by Lori Straus
Finding a decent car for under $5,000 CAD isn’t impossible, but it can be tricky. In this blog post, we’ll share with you a few tips to help your hunt, and we’ll lay to rest a few assumptions about cars in that price range.
Are Cars Under $5,000 Really Old?
Yes and no. A car in this price range will likely be at least 10 years old, but it’s also the kind of car no one wants. For example, at time of writing, our listings include a 1988 Porsche 911 that costs the same as a front yard in Toronto. So age isn’t an automatic price reducer.
But if we look at our current offerings under $5,000, they range in age from around 10 to 20 years.
Have Cars Under $5,000 Driven Around the World Thousands of Times?
Not exactly. However, you can expect odometer readings ranging between 125,000 km to 300,000 km and beyond. (If the odometer on a car you’re considering shows a much lower number, it could signal that the odometer was changed, which is illegal in Ontario.)
On our website, at time of writing, for example, we have a 2010 Nissan Sentra 4DR sedan with 143,000 km for $5,000, as well as a 2001 BMW 3 Series 325Ci 2DR Coupe with 338,250 km. So, you will find a range of model years and mileage in this price bracket.
Are Cars Under $5,000 Reliable?
This is the tricky question. The general rule of thumb is that older cars require more maintance. They can also break down more often. Research reliability reports to help you gauge how reliable the car you want to buy might be. Consumer Reports is a good source (though some content may require a subscription). JD Power is another source you can try.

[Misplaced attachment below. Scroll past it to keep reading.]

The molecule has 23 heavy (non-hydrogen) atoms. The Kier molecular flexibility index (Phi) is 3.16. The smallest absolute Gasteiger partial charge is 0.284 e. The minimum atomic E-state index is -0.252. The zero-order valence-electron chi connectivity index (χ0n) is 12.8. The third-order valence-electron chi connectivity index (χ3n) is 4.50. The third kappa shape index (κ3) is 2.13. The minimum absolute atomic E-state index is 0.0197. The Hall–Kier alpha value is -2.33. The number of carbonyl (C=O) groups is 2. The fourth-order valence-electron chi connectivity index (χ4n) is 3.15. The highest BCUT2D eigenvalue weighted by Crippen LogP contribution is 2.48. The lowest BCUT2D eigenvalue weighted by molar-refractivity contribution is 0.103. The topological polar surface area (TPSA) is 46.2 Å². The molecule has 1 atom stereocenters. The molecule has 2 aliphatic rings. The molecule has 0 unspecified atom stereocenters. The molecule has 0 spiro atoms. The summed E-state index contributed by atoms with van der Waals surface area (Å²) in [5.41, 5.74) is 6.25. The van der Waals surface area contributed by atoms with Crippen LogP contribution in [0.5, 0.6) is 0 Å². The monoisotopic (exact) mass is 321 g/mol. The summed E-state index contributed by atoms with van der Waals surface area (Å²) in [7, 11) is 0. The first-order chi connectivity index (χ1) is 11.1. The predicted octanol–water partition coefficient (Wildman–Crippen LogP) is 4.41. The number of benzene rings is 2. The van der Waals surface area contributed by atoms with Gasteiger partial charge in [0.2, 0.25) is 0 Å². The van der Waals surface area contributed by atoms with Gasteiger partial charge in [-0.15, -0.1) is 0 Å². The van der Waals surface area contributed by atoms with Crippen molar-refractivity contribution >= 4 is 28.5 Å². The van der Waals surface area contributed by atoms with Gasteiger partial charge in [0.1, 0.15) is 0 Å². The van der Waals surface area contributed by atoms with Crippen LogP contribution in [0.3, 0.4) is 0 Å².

Can I Find a Hybrid for Under $5,000?
Yes, though similar guidelines still apply. The Toyota Prius, for example, has been rated as reliable by Consumer Reports since 2009, with owner satisfaction at its highest between 2016 and 2018, and again in 2020. We have a few older Prius models on our site.
As you go into later models, the price does increase, but the mileage comes down somewhat. However, it really is on a case-by-case basis. You need to do your research to find which model is the best value for your needs.
Where Can I Find Cars Under $5,000?
Although you may find these at dealerships, you’re more likely to find them through private sellers. Dealerships simply have overhead costs, and a $5,000 vehicle these days leaves very little room to cover those costs.
But please be warned: not all private sellers are actually private sellers. In Ontario, anyone who runs a business selling cars must be registered with the government. Some people, however, pose as private sellers when they’re in fact selling many cars. It’s illegal and won’t turn out well for you in the end. Read these three articles on curbsiders to arm yourself with knowledge. The Ontario Motor Vehicle Industry Council also has excellent resources.
Used cars for under $5,000 exist: with the right research and a bit of luck, you should be able to find that affordable car.